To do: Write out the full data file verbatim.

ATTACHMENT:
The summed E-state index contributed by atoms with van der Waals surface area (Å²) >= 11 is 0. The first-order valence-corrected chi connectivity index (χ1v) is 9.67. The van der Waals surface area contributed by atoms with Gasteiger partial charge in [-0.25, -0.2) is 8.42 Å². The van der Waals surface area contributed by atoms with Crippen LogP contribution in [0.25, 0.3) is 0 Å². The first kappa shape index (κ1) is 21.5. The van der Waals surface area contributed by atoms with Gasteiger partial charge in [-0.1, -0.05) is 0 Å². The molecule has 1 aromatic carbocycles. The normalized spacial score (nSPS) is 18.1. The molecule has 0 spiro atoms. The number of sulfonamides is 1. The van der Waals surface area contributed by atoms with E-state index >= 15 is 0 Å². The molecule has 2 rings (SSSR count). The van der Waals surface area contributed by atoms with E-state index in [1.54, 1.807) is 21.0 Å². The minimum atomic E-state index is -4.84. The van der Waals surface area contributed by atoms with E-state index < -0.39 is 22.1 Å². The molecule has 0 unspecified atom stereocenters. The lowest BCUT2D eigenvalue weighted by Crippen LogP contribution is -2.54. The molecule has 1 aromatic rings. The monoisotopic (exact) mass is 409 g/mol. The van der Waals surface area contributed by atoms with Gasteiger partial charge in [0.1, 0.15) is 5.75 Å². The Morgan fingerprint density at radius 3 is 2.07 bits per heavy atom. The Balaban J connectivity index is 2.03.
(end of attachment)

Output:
The summed E-state index contributed by atoms with van der Waals surface area (Å²) >= 11 is 0. The first-order valence-corrected chi connectivity index (χ1v) is 9.67. The van der Waals surface area contributed by atoms with Gasteiger partial charge in [-0.25, -0.2) is 8.42 Å². The van der Waals surface area contributed by atoms with Crippen LogP contribution in [0.25, 0.3) is 0 Å². The first kappa shape index (κ1) is 21.5. The van der Waals surface area contributed by atoms with Gasteiger partial charge in [-0.1, -0.05) is 0 Å². The molecule has 1 aromatic carbocycles. The normalized spacial score (nSPS) is 18.1. The molecule has 0 spiro atoms. The number of sulfonamides is 1. The van der Waals surface area contributed by atoms with E-state index >= 15 is 0 Å². The molecule has 2 rings (SSSR count). The van der Waals surface area contributed by atoms with E-state index in [1.54, 1.807) is 21.0 Å². The minimum atomic E-state index is -4.84. The van der Waals surface area contributed by atoms with E-state index < -0.39 is 22.1 Å². The molecule has 0 unspecified atom stereocenters. The lowest BCUT2D eigenvalue weighted by Crippen LogP contribution is -2.54. The molecule has 1 aromatic rings. The monoisotopic (exact) mass is 409 g/mol. The van der Waals surface area contributed by atoms with Gasteiger partial charge in [0.1, 0.15) is 5.75 Å². The Morgan fingerprint density at radius 3 is 2.07 bits per heavy atom. The Balaban J connectivity index is 2.03.